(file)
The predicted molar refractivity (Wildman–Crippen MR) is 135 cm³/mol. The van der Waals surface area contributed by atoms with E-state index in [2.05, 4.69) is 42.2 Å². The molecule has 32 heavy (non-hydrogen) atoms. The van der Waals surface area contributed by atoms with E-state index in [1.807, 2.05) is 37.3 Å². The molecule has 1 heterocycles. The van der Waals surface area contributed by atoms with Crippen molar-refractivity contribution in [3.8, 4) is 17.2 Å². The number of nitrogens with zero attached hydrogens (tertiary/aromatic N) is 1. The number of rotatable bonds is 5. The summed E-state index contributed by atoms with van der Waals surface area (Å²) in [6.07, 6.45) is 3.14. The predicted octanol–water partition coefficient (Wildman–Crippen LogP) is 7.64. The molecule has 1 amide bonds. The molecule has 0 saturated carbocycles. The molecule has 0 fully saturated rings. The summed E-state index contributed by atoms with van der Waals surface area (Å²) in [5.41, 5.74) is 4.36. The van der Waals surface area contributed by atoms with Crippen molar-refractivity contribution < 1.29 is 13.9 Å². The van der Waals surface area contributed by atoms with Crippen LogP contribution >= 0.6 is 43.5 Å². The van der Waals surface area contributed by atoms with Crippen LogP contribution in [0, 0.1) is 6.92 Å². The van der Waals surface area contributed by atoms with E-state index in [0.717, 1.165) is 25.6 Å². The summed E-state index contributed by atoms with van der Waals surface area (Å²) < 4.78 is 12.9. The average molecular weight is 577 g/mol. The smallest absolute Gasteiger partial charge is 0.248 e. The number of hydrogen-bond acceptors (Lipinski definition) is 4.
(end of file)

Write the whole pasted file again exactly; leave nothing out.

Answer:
The predicted molar refractivity (Wildman–Crippen MR) is 135 cm³/mol. The van der Waals surface area contributed by atoms with E-state index in [2.05, 4.69) is 42.2 Å². The molecule has 32 heavy (non-hydrogen) atoms. The van der Waals surface area contributed by atoms with E-state index in [1.807, 2.05) is 37.3 Å². The molecule has 1 heterocycles. The van der Waals surface area contributed by atoms with Crippen molar-refractivity contribution in [3.8, 4) is 17.2 Å². The number of nitrogens with zero attached hydrogens (tertiary/aromatic N) is 1. The number of rotatable bonds is 5. The summed E-state index contributed by atoms with van der Waals surface area (Å²) in [6.07, 6.45) is 3.14. The predicted octanol–water partition coefficient (Wildman–Crippen LogP) is 7.64. The molecule has 1 amide bonds. The molecule has 0 saturated carbocycles. The molecule has 0 fully saturated rings. The summed E-state index contributed by atoms with van der Waals surface area (Å²) in [5.41, 5.74) is 4.36. The van der Waals surface area contributed by atoms with Crippen molar-refractivity contribution < 1.29 is 13.9 Å². The van der Waals surface area contributed by atoms with Crippen LogP contribution >= 0.6 is 43.5 Å². The van der Waals surface area contributed by atoms with Crippen LogP contribution in [0, 0.1) is 6.92 Å². The van der Waals surface area contributed by atoms with E-state index in [0.717, 1.165) is 25.6 Å². The summed E-state index contributed by atoms with van der Waals surface area (Å²) < 4.78 is 12.9. The average molecular weight is 577 g/mol. The smallest absolute Gasteiger partial charge is 0.248 e. The number of hydrogen-bond acceptors (Lipinski definition) is 4.